Oh come on seniors get cut on every level of athletic teams.. In my experience there was probably a freshman or sophomore better than her, i know that's what usually happens. But to involve her cancer in this story, seems a bit immature by Amy Donaldson. Either way she must be hindering the team somehow. There's obviously more to this story that we don't know about. Coach Judkins has coached a long time, and is a highly respected man.

  • Swishfrom3 Salt Lake City, UT
    July 7, 2012 12:11 a.m.

    I wonder what Coach Kafusi the Dline coach for BYU has to say?

    Not cool Cougars.

  • fresnogirl Fresno, CA
    July 6, 2012 11:42 p.m.

    Go Utes!

    If he had cut her sooner, she probably would have lost her scholarship. This way Judd can put a player who is healthy and able to play at 100% in her spot but she still gets to have her last year at the Y paid for. I think that's a pretty class move.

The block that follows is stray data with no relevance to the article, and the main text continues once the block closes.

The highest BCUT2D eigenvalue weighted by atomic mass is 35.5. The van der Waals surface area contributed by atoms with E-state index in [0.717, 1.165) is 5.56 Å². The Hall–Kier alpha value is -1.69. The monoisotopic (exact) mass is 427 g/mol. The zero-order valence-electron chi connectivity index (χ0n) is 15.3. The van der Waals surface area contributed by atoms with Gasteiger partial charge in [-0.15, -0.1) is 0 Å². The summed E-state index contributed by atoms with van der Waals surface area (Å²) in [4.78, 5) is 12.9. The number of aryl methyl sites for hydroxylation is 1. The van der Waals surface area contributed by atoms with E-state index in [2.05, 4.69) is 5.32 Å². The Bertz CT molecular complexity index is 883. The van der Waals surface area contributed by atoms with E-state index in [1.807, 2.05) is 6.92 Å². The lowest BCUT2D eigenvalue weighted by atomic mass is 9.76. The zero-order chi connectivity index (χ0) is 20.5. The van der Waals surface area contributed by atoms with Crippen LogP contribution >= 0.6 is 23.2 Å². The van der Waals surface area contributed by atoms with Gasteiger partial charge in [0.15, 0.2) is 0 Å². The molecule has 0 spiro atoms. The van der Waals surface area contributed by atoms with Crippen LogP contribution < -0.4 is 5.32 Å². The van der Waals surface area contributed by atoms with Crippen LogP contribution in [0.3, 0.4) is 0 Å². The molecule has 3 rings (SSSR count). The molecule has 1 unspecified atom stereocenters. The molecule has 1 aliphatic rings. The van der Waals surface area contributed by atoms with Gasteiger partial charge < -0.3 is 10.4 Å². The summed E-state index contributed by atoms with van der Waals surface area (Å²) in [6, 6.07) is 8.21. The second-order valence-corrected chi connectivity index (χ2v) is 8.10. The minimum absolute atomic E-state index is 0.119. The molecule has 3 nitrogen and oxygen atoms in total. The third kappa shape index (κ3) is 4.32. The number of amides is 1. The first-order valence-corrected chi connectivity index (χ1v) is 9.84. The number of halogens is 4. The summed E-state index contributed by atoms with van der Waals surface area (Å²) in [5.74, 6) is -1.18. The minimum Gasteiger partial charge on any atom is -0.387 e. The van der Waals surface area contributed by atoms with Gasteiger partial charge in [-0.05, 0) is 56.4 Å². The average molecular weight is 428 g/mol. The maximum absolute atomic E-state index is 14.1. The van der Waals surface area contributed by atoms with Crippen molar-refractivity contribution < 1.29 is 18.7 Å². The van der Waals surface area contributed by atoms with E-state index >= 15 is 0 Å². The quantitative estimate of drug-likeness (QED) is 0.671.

Springville, UT
    "Did I just 'like' Naval Vet's assessment of the situation???

    This concerns me on so many levels I can't imagine."

    I know, right???

  • Jenny83 OGDEN, UT
    July 6, 2012 11:36 p.m.

    NOTHING positive about byu........Shame on you!

  • SLCWatch Salt Lake City, UT
    July 6, 2012 11:16 p.m.

    So many unemployed super coaches, not enough jobs. That's why we have comment pages I guess.

  • VAggie Bristow, United States
    July 6, 2012 10:39 p.m.

    There always will be a player that comes in with limited minutes, and will avg. 1-2 pts a game. (At least in Men's, I assume its true with women's too). I don't see why she couldn't stay on in limited minutes, unless there are other issues not mentioned.

  • ER in EUR Belgrade, Serbia
    July 6, 2012 10:06 p.m.